Faculty and Mobile Technology: Why Isn’t Interest Translating to Usage?

Concurrent Session 4

Session Materials

Brief Abstract

Smartphones and tablets are rapidly replacing laptops as the student’s device of choice for eLearning purposes.  Predictive analytics tells us that we will need to be ready for the tech savvy digital natives as their classroom use of interactive touch screen technology is significantly different than the educational foundations of previous generations. 

Faculty understand the immediacy of integration and are interested in how mobile apps could be incorporated into their curriculum.  Why then is there a disconnection between intention and adoption?

Sponsored By


Debbie Ezell is the Director for Health and Physical Education at Harford Community College. Her pre-HCC professional experiences include clinical research in obesity, nutrition, and exercise at Pennington Biomedical Research Center, clinical treatment for obesity at Johns Hopkins, and workplace health promotion for Social Security Administration and Centers for Medicare/ Medicaid. Debbie has spent the last 10 years in Higher Education course instruction and online course design. She was the first on campus to pilot the usage of mobile technology for on-line and classroom usage.
Regina Roof-Ray is an Assistant Professor of Psychology at Harford Community College. She first joined the College 1997 as a career counselor and began teaching credit and non-credit classes in 1998. After nine years as an adjunct professor she joined the full time psychology faculty in 2007. Currently she teaches a variety of psychology classes in online and face to face formats. She focuses on engaging student learning using technology and real life application. Regina is active in assessment and has piloted the implementation of the College's current AMS. She earned a Bachelors degree in behavioral science from Messiah College, a PA guidance certificate and a Masters Degree in Counseling from Millersville University. Her early focus was on cross-cultural counseling and included time in Nairobi, Kenya at Daystar University.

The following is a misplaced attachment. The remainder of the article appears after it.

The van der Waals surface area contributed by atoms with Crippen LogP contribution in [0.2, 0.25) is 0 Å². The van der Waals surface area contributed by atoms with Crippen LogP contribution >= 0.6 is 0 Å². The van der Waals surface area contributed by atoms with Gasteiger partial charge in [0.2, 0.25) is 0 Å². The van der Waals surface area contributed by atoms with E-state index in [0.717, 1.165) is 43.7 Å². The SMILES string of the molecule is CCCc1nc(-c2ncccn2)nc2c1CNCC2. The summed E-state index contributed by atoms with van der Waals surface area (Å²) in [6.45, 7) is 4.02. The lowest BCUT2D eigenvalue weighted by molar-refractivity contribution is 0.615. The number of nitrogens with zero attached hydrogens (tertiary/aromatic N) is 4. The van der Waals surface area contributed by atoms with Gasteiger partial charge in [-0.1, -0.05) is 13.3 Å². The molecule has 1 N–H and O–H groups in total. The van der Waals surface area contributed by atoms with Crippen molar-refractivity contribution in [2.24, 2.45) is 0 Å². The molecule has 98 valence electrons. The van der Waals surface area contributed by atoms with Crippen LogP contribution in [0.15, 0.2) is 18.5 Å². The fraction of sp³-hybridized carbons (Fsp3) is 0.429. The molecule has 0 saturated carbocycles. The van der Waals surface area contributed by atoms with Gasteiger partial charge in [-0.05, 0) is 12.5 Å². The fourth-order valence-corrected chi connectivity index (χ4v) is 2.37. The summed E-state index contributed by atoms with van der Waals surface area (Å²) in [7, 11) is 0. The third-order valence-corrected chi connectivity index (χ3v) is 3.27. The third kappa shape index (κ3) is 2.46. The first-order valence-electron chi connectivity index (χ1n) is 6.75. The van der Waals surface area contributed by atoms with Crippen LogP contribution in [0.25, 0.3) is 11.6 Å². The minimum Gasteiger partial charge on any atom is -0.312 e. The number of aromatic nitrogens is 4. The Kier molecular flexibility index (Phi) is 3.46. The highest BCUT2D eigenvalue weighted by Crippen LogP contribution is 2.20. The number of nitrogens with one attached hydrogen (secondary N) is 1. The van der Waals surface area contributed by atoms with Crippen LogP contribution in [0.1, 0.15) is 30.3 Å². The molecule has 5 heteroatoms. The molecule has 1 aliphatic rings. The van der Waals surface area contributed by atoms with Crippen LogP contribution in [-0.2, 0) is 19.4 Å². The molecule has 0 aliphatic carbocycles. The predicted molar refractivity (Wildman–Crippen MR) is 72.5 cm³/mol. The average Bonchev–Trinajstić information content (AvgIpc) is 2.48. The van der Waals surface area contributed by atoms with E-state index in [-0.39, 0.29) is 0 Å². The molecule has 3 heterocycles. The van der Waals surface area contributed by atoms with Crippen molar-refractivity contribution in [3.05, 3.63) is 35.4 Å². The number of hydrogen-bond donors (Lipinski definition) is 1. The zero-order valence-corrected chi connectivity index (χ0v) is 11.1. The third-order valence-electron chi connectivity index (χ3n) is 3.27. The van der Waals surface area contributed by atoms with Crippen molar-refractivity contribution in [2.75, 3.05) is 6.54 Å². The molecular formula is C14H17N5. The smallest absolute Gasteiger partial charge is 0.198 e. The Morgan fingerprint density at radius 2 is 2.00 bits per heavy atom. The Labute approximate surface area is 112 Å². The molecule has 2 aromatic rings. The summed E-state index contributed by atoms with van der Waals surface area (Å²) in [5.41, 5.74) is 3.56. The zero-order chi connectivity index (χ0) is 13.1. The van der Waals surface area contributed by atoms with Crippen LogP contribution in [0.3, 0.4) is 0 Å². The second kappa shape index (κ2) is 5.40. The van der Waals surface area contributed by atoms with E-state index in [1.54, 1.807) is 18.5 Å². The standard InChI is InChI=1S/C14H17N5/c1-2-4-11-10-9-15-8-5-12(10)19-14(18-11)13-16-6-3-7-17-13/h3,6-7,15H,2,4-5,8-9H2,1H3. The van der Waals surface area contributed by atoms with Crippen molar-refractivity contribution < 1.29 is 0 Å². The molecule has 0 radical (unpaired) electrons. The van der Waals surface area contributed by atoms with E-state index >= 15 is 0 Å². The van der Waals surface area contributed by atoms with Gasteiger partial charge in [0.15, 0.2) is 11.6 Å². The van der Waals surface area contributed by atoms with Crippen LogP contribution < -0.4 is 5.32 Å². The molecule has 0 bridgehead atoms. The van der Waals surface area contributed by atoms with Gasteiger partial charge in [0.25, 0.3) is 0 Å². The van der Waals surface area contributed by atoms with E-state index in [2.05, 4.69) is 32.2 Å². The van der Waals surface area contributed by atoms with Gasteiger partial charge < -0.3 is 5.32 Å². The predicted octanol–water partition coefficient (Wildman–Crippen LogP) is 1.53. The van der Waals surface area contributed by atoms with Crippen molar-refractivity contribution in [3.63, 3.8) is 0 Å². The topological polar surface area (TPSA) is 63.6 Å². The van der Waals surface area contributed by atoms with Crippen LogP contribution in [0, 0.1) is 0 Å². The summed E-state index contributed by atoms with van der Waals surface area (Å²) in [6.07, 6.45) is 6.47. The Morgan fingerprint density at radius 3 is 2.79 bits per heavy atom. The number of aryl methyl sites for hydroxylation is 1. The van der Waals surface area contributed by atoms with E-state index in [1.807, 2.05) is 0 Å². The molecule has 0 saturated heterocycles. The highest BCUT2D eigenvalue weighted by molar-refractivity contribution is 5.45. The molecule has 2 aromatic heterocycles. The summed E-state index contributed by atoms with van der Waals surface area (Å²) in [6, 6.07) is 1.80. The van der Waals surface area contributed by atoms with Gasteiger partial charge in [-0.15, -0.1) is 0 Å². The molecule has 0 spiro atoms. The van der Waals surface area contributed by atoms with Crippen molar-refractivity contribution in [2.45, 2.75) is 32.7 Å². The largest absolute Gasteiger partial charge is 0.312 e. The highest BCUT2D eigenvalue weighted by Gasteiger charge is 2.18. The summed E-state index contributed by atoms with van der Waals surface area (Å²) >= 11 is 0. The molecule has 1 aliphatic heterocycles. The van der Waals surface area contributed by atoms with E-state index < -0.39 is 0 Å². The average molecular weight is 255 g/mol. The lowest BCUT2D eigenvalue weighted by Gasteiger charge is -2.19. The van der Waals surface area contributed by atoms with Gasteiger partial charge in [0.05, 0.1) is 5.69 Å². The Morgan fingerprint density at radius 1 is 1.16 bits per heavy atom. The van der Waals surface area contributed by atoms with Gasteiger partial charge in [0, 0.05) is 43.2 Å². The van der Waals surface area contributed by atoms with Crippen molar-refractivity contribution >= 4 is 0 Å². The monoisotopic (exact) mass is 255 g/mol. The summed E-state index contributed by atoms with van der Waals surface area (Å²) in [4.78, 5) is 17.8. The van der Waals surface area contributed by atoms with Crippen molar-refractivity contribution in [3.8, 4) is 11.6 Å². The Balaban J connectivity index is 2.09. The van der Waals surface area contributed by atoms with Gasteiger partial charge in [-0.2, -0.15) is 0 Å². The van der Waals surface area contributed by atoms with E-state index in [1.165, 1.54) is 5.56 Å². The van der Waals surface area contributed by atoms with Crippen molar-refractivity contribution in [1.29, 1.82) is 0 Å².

Additional Authors

Elizabeth A. Mosser, an educational psychologist, completed her graduate work at The Ohio State University where her research focus was on how students, particularly adolescents, can be better self-regulated. She then spent a great deal of time in the classroom at OSU as well as Columbus State Community College and realized early on that her true passion is teaching. In recent years, Professor Mosser split her time between HCC and Towson University (with some time being spent at Howard Community College as well). She joined the full-time faculty at Harford in 2014 earning the NISOD award in the Spring of 2016 and was the subject of the winning Scott L Wright Essay contest sponsored by NISOD during the Spring of 2017. Currently, Professor Mosser is the Director for Academic Operations and Services working closely with the Vice President for Academic Affairs, but continues in her role as the assistant women's tennis coach. Professor Mosser is an active proponent of the Universal Design for Learning approach to curriculum development and has facilitated many UDL-related workshops, conference presentations, and keynote addresses on the subject. In the community, Professor Mosser works closely with Habitat for Humanity Susquehanna as a member of their Family Selection Committee.

Extended Abstract

The displeasure Administrators feel for investments they perceive to be “collecting dust” influences their decision on whether to financially support mobile infrastructures.  We have observed that, while Faculty favor the shared tablet model to BYOD for use in the flipped classroom, the majority never actually implement College-owned devices into curriculum.  Opportunities to transform student learning experiences go unrealized and divisions are unable to scale device usage due to lack of funding.

Mobile devices are also an effective tool in asynchronous, online course instruction.  From data capture to digital creation to virtual and augmented reality, apps transform passive “knowing” into active “doing”.  Why then are Faculty not taking advantage of their potential?

The objective of this session is to identify issues and brainstorm possible solutions. We will present the following observations and questions:

  • There are clearly barriers to Faculty usage of shared tablets in a flipped classroom.  What might these be and how do we overcome them?
  • Mobile apps encourage multiple means of expression and facilitate active learning.  How do we encourage Faculty to integrate them into their online courses?

After a brief introduction, attendees will break into small groups for brainstorming followed by individual group sharing of ideas for audience discussion.